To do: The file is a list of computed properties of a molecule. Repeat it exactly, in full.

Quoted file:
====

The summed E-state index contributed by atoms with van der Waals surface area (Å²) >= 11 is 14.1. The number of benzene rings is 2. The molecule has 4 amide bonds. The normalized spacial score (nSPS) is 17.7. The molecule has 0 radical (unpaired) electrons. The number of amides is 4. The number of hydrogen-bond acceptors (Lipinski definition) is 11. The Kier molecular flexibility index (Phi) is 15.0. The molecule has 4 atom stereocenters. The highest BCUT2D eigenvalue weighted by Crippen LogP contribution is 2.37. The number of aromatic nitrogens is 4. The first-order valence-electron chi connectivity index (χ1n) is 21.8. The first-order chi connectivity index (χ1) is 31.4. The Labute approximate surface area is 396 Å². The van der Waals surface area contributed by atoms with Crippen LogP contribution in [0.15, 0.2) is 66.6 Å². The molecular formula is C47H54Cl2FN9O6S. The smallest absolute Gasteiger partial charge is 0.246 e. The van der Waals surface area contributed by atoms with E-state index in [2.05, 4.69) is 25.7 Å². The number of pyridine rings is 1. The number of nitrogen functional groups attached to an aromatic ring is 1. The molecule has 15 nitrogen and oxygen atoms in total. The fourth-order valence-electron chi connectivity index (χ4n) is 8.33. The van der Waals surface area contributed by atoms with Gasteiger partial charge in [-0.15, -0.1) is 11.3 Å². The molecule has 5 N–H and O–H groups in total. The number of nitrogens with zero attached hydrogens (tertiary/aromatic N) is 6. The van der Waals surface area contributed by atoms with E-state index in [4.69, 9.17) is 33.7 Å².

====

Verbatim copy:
The summed E-state index contributed by atoms with van der Waals surface area (Å²) >= 11 is 14.1. The number of benzene rings is 2. The molecule has 4 amide bonds. The normalized spacial score (nSPS) is 17.7. The molecule has 0 radical (unpaired) electrons. The number of amides is 4. The number of hydrogen-bond acceptors (Lipinski definition) is 11. The Kier molecular flexibility index (Phi) is 15.0. The molecule has 4 atom stereocenters. The highest BCUT2D eigenvalue weighted by Crippen LogP contribution is 2.37. The number of aromatic nitrogens is 4. The first-order valence-electron chi connectivity index (χ1n) is 21.8. The first-order chi connectivity index (χ1) is 31.4. The Labute approximate surface area is 396 Å². The van der Waals surface area contributed by atoms with Crippen LogP contribution in [0.15, 0.2) is 66.6 Å². The molecular formula is C47H54Cl2FN9O6S. The smallest absolute Gasteiger partial charge is 0.246 e. The van der Waals surface area contributed by atoms with E-state index in [2.05, 4.69) is 25.7 Å². The number of pyridine rings is 1. The number of nitrogen functional groups attached to an aromatic ring is 1. The molecule has 15 nitrogen and oxygen atoms in total. The fourth-order valence-electron chi connectivity index (χ4n) is 8.33. The van der Waals surface area contributed by atoms with Gasteiger partial charge in [-0.15, -0.1) is 11.3 Å². The molecule has 5 N–H and O–H groups in total. The number of nitrogens with zero attached hydrogens (tertiary/aromatic N) is 6. The van der Waals surface area contributed by atoms with E-state index in [4.69, 9.17) is 33.7 Å².